Perhaps the reason why Baudrillard weaponized the Otherness of femininity and its power of seduction was precisely because simulation itself is masculine and masculinity is simulatory. The phallic signifier simulates having a concrete and substantial referent (phallic power), but this is always a bluff. The order of simulation is a “society” that also indicates the substantial presence of “profound realties” where, in fact, they are missing. Seduction and femininity have a way of exposing the lack in the man/simulacrum. The true phallus is the phallic signifier itself, since there is no phallic substance. This signifier (index) only indicates a void, a negative object, since the true referent is an absence. The relation between smoke and fire is a true index, but what about the simulation of smoke? Do you know that smoke machines don’t actually have fires in them that produce the smoke? Most of them work by vaporizing proprietary water and glycol-based or glycerin-based fluids or through the atomization of mineral oil. The Symbolic phallus is a smoke machine. Baudrillard can aid us in understanding the essential role indexicality plays in the functioning of the phallic signifier:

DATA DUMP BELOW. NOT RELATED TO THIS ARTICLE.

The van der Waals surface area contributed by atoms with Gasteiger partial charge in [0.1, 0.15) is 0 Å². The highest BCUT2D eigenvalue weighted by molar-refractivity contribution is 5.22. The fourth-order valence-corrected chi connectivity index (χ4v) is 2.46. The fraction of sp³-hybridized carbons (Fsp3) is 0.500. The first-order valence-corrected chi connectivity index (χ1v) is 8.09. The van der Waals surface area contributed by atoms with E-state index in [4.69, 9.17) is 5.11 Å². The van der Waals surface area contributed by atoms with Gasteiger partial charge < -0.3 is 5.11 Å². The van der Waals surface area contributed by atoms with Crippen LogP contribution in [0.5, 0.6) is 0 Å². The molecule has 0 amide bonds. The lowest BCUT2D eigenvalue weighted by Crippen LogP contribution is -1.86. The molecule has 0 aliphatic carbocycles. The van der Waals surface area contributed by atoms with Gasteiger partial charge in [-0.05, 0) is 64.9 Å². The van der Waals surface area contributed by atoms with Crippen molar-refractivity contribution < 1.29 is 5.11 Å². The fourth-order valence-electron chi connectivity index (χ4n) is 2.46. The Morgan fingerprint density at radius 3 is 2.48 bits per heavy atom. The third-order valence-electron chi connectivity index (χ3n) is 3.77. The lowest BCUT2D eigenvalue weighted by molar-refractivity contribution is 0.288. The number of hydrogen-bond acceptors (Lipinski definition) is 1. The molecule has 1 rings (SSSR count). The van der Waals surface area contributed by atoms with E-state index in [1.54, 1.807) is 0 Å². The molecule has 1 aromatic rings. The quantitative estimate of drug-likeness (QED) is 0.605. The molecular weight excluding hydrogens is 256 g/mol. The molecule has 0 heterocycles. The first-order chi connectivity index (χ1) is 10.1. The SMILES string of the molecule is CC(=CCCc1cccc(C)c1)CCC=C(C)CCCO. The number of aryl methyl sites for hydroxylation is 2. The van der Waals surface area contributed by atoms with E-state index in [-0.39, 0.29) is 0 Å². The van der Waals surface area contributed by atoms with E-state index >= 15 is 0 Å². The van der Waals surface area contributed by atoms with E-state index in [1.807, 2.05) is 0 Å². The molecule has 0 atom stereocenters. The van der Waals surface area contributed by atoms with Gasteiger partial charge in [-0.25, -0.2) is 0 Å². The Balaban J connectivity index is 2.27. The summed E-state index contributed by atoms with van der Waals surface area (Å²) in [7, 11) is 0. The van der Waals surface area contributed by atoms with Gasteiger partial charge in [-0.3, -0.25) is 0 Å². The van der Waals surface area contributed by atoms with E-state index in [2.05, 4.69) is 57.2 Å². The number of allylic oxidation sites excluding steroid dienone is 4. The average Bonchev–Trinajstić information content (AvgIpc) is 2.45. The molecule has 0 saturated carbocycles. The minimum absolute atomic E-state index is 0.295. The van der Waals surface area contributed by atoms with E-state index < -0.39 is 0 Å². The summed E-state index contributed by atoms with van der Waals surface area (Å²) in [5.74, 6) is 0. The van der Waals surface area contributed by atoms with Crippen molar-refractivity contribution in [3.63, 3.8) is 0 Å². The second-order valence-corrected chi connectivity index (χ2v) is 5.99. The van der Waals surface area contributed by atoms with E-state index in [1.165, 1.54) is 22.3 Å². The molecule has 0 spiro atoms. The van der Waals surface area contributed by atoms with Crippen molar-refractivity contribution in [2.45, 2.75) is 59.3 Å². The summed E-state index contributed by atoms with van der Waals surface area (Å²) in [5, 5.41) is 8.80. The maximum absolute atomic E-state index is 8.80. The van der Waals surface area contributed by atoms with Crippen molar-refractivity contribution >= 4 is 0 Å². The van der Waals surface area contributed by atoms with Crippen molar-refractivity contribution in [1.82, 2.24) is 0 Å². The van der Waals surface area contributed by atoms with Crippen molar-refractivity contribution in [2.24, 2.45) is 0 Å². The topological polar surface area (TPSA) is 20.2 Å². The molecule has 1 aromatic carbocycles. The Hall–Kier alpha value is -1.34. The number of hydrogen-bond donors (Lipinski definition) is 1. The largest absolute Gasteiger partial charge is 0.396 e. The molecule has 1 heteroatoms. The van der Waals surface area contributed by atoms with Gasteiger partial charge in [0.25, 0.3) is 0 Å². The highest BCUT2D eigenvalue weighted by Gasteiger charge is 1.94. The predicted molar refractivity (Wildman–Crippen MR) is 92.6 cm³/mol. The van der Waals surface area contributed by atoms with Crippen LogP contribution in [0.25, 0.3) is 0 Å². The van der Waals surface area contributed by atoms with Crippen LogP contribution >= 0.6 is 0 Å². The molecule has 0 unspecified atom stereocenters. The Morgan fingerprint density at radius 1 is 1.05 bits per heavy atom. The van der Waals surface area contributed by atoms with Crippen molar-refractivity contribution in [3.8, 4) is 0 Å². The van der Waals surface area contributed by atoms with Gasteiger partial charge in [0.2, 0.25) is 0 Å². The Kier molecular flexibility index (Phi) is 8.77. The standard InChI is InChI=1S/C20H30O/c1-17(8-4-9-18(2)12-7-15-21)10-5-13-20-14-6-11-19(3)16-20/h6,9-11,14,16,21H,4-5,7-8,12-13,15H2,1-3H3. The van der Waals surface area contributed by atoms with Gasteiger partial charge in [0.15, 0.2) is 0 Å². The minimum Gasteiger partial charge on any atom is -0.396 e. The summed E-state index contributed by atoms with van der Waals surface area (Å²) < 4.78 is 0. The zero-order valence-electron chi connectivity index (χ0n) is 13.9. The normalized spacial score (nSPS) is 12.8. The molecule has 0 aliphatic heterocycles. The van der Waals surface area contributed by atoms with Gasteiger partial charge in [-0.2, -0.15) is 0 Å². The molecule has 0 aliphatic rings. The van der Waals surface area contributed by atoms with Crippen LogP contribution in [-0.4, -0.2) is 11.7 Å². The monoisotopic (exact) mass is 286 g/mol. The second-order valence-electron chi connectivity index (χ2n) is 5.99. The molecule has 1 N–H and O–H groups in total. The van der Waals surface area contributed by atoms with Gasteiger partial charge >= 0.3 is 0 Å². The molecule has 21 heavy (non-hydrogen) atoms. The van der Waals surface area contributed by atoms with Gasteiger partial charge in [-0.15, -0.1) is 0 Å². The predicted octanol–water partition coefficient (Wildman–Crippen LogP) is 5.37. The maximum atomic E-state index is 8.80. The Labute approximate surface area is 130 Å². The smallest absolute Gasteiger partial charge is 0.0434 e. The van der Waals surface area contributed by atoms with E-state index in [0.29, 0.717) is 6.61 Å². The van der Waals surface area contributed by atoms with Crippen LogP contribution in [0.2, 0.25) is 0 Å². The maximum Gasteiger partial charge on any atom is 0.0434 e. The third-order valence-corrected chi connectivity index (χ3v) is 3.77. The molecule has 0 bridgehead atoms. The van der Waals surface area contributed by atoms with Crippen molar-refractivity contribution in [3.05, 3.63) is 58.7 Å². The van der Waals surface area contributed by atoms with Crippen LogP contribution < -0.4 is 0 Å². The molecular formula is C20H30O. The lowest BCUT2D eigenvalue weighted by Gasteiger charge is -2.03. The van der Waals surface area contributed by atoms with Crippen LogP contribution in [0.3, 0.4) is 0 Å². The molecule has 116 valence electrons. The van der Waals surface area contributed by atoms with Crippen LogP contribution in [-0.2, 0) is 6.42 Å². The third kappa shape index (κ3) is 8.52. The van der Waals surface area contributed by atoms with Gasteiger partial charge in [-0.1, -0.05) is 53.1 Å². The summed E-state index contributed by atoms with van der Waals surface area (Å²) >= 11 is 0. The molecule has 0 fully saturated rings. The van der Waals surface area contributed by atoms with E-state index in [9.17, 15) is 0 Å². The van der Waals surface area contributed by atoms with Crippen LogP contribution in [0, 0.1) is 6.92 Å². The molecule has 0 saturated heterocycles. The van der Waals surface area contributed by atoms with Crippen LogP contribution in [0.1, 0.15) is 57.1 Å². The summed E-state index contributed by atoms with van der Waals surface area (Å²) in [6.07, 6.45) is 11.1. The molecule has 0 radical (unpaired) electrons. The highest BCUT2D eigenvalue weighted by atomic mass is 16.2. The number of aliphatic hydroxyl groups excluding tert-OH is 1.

The question returns to religion and the simulacrum of divinity: “I forbade that there be any simulacra in the temples because the divinity that animates nature can never be represented.” Indeed it can be. But what becomes of the divinity when it reveals itself in icons, when it is multiplied in simulacra? Does it remain the supreme power that is simply incarnated in images as a visible theology? Or does it volatilize itself in the simulacra that, alone, deploy their power and pomp of fascination — the visible machinery of icons substituted for the pure and intelligible Idea of God? This is precisely what was feared by Iconoclasts, whose millennial quarrel is still with us today. This is precisely because they predicted this omnipotence of simulacra, the faculty simulacra have of effacing God from the conscience of man, and the destructive, annihilating truth that they allow to appear — that deep down God never existed, that only the simulacrum ever existed, even that God himself was never anything but his own simulacrum — from this came their urge to destroy the images. If they could have believed that these images only obfuscated or masked the Platonic Idea of God, there would have been no reason to destroy them. One can live with the idea of distorted truth. But their metaphysical despair came from the idea that the image didn’t conceal anything at all, and that these images were in essence not images, such as an original model would have made them, but perfect simulacra, forever radiant with their own fascination. Thus this death of the divine referential must be exorcised at all costs.